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Arizona State Joins the Giant Magellan Telescope Organization

Wednesday, November 29, 2017 - 17:52

This post is adapted from a GMTO press release:

The Giant Magellan Telescope Organization (GMTO) has announced that Arizona State University (ASU) has joined the mission to build the world’s largest telescope, the Giant Magellan Telescope (GMT). The project’s partnership with ASU will aid in GMT’s mission of discovery and its quest to answer some of the most fundamental questions of all: where did we come from, and are we alone in the universe. The GMT will probe the atmospheres of planets around other stars for signs of biochemistry, and will look back to the early universe to understand how the first stars and galaxies formed.

“ASU’s research expertise in the study of planets will be a great asset to the GMT project going forward,” said Robert N. Shelton, President of GMTO. “The involvement of the ASU team with the James Webb Space Telescope and with the investigation of the early universe is also a critical addition to the knowledge base of the project.”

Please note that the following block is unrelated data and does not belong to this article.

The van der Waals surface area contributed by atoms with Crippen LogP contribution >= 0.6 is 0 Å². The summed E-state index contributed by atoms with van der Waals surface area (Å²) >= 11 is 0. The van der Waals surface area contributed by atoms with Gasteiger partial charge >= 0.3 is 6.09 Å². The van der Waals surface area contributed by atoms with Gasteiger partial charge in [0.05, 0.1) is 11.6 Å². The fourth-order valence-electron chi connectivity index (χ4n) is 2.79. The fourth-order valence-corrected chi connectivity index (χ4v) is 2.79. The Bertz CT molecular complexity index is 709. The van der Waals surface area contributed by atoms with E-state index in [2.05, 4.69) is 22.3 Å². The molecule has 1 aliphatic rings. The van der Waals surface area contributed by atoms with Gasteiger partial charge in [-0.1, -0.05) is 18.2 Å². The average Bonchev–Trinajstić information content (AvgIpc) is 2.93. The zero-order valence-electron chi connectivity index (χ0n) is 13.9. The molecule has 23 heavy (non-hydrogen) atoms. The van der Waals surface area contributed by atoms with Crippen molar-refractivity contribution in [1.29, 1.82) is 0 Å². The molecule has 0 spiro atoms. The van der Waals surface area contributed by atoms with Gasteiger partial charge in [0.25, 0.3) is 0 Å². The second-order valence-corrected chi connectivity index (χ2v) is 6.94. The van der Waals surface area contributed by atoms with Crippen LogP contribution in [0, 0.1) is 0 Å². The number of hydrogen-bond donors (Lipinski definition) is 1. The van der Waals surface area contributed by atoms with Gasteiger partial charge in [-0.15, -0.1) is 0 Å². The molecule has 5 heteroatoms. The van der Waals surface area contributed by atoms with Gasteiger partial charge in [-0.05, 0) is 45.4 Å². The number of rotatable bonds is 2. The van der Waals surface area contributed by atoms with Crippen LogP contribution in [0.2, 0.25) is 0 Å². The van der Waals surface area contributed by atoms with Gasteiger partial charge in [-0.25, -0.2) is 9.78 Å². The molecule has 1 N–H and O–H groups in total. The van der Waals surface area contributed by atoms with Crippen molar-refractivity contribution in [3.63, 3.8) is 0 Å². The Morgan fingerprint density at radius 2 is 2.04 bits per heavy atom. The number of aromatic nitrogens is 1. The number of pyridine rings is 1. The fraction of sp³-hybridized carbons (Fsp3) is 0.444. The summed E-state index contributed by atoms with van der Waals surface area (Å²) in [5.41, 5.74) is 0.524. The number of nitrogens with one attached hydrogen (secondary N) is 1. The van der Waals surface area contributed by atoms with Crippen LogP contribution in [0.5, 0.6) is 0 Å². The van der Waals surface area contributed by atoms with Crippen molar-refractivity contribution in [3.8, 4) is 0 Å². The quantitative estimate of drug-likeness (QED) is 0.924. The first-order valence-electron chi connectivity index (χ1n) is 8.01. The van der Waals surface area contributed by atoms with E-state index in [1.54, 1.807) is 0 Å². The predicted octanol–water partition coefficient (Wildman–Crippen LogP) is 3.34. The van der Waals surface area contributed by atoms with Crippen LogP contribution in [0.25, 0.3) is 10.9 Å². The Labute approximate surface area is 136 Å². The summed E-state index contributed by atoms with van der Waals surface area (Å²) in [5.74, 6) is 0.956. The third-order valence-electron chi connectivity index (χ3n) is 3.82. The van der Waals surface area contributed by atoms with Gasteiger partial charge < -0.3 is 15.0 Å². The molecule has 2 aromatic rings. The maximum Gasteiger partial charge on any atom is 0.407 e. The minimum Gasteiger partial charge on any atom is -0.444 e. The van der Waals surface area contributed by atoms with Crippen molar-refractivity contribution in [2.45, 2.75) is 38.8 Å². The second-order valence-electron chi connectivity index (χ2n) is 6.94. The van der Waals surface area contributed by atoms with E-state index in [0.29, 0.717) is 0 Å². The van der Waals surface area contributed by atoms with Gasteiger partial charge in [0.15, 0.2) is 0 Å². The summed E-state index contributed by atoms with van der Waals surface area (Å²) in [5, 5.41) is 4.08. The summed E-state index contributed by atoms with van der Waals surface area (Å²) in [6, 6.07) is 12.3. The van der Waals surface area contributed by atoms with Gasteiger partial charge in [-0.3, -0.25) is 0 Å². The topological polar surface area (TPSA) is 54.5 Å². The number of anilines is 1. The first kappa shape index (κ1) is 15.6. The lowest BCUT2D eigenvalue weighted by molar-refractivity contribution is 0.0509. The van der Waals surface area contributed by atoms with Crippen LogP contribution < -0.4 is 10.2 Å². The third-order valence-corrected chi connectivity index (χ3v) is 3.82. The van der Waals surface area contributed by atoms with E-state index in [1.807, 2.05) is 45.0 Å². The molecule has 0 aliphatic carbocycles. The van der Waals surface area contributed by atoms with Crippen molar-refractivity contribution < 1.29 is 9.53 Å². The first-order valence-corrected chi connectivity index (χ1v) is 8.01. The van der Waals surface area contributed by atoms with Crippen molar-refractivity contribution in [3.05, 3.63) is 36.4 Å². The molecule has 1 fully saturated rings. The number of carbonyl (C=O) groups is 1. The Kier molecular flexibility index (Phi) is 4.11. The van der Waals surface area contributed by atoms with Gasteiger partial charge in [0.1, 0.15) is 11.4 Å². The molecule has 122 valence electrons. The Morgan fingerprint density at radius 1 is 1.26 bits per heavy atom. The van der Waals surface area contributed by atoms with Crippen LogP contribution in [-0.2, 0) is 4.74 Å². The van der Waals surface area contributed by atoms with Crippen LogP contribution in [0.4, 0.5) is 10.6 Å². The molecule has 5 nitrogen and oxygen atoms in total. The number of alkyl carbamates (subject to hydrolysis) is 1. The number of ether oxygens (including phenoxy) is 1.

ASU’s School of Earth and Space Exploration (SESE) has established itself as a leading voice in the fields of exoplanets and space exploration. The mission of the school, to combine the strengths of science, engineering, and education to set the stage for a new era of exploration, aligns well with GMT’s mission of discovery. Faculty and students at the school are expected to work with the GMT project over the coming years; particularly Lindy Elkins-Tanton, SESE Director — a world leader in the study of terrestrial planetary formation and the principal investigator for the NASA Psyche mission to explore a metal asteroid — and Rogier Windhorst, ASU Regents Professor and interdisciplinary scientist for the James Webb Space Telescope.

“Major scientific advances are created by new instrumentation, and to be serious about studying our universe, we need to join in these partnerships,” said Elkins-Tanton. “I’m excited that ASU has taken this leap institutionally to be a part of what’s going to be a beautiful and transformational instrument.”

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